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On the morning of Oct. 6, two adventurous Martel seniors, Batoul Abuharb and Shamsa Mangalji, took to the streets of Houston to interact with hundreds of enthusiastic participants participating in the Occupy Houston movement.
All the heads of states or organizations who have recently been criticized for their eyebrow-raising sexual antics wear the same facial expression. Just Google Anthony Weiner, Mark Sanford or Elliot Spitzer and you'll see what I mean. Those trademark, remorseful (or pseudo-remorseful) expressions are strikingly similar to those worn by naughty toddlers who have just been caught stealing cookies from the cookie jar. Should all those politicians who made stupid decisions be publically humiliated into resignation? I think not.
Productivity. We all strive for it. Students inhale Red Bulls and lock themselves into their rooms to be productive. Athletes, doctors, lawyers, farmers, workers in every profession, you name it, want to be productive. And why not? In our society, productivity is rewarded handsomely. You can't get an A+ or a stack of Benjamins if you're not a productive worker.
A few days ago, I went on a hunt for British policemen. Not only did I want to examine those stereotypical, unique British police caps in greater detail but I also wanted to get an inside look of the interesting crowd of student activists they surrounded. Passionate crowds of students and concerned citizens alike have been rallying around the UK for months demanding a repeal of a controversial education reform bill passed recently. The bill calls for a dramatic cutback of federal funds to British universities. Government officials have cited the economic crisis as grounds for cutting the funds. To make up for lost sponsorship, Parliament has raised yearly university tuition fees from 3,000 to 9,000 pounds. This bite to the wallets and threat to academic integrity has caused thousands of members of the British populace to take to the streets.
Everyone's been griping about Facebook these days. Mothers shed tears when they realize the disgusting amount of time their kids spend on the site. We've all been warned to "privatize" our accounts so future employers can't see our sloppy, inebriated pictures. People keep tabs on their clients by policing Facebook photos - one health insurance company stopped covering a woman's depression medications ... because she looked "happy" in photos. But something must be working for the site, or we wouldn't use it so much, right?Contrary to what people say, it's NOT "sooo distracting." I see Facebook as a fun, fulfilling study break that'll force me to keep my head in front of the computer screen. Getting up to "take a quick walk" is much more dangerous. More often than not, my "walks" turn into a series of more questionable activities, like stealthy people-watching through Brochstein windows, badgering my busy friends and playing with that automatic stapler by the library printers.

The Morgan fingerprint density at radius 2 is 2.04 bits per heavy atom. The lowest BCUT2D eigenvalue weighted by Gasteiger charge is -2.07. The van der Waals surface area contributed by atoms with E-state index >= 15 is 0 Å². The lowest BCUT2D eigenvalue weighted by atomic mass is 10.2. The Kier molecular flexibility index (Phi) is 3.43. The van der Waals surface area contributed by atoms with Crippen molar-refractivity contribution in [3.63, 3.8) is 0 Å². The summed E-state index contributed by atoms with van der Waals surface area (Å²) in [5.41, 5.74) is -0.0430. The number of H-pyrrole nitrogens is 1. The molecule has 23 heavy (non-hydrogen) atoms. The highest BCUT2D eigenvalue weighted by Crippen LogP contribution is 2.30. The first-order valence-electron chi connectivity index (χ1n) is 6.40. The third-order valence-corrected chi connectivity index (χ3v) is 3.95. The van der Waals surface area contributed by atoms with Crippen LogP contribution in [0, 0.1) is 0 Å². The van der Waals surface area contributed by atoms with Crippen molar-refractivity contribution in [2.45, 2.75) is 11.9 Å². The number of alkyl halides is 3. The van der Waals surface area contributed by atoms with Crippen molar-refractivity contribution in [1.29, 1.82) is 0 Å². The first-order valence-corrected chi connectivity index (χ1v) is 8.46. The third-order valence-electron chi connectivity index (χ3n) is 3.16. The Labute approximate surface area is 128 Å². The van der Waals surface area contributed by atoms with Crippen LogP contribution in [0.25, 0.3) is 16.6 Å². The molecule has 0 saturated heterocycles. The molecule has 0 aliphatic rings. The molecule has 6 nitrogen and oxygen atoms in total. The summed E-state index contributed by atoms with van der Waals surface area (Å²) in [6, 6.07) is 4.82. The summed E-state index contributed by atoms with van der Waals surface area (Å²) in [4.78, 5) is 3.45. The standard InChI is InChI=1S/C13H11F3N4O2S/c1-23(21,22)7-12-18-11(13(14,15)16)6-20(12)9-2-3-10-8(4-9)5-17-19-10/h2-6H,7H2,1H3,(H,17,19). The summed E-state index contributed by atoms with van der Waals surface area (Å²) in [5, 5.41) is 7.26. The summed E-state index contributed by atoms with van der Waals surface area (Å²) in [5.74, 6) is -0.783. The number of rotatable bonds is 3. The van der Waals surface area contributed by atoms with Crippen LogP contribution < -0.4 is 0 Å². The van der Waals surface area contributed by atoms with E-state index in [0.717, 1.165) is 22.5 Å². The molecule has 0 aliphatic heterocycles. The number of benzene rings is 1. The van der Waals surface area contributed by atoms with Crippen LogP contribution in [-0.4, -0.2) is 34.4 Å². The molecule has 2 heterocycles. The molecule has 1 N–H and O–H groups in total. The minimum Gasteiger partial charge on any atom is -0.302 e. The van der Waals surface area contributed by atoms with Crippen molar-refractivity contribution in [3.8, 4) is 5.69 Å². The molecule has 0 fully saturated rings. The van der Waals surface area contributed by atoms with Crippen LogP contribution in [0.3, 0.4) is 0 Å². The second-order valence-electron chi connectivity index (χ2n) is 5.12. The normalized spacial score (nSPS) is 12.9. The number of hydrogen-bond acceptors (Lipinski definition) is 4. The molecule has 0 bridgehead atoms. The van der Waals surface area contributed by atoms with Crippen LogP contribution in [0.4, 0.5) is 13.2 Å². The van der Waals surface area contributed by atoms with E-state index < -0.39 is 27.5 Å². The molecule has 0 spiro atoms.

It's 3 p.m. I'm staring intently at the course catalog trying to figure out which classes I want to take for the semester, but it's not going well. Every few seconds, I find myself glancing woefully at my yellow water bottle that's sitting across the room. I force myself to look back at the screen."Come on, Shamsa!" I tell myself. "Find those D3s!"
It's Christmas day. You see that foxnews.com has published an article stating that a "Muslim terrorist tried to blow up a Detroit-bound airliner packed with 300 people just moments before landing." Soon, you notice that other major media networks follow suit. "Oh, God," you groan. "Not again. What's wrong with these Muslims? What are they thinking?"I can't tell you what those so-called "Muslims" were thinking. I can't jump inside their heads to discover why they commit these merciless, terrifying acts in the name of "Islam." But I can tell you what I think. Simply put, I feel outraged at these terrorists' disgusting perversion of my Islamic faith. I am ashamed to see the way my faith is being portrayed in mainstream media, and I think the world needs to understand the real meaning of Islam, a word derived from the Arabic concept of "salaam," or peace. With this column, I would like to give you a new perspective of my religion.
To the 99 percent of people at Rice whom I have yet to meet: Hi. My name is Shamsa, and I'm a visiting student and sophomore who will be here for a year. Normally, I attend New York City's Columbia University.When I tell people in Houston that I live in New York City, this usually prompts eyebrow raises and incredulous gasps of "What? What are you doing here?" These queries are typically followed by long, boisterous speeches about how exciting the city is, how Times Square is the most enchanting place ever and, inexplicably, how great the street-vendor hot dogs taste. I smile politely, agreeing that New York is a fascinating city and that Columbia is an incredible university.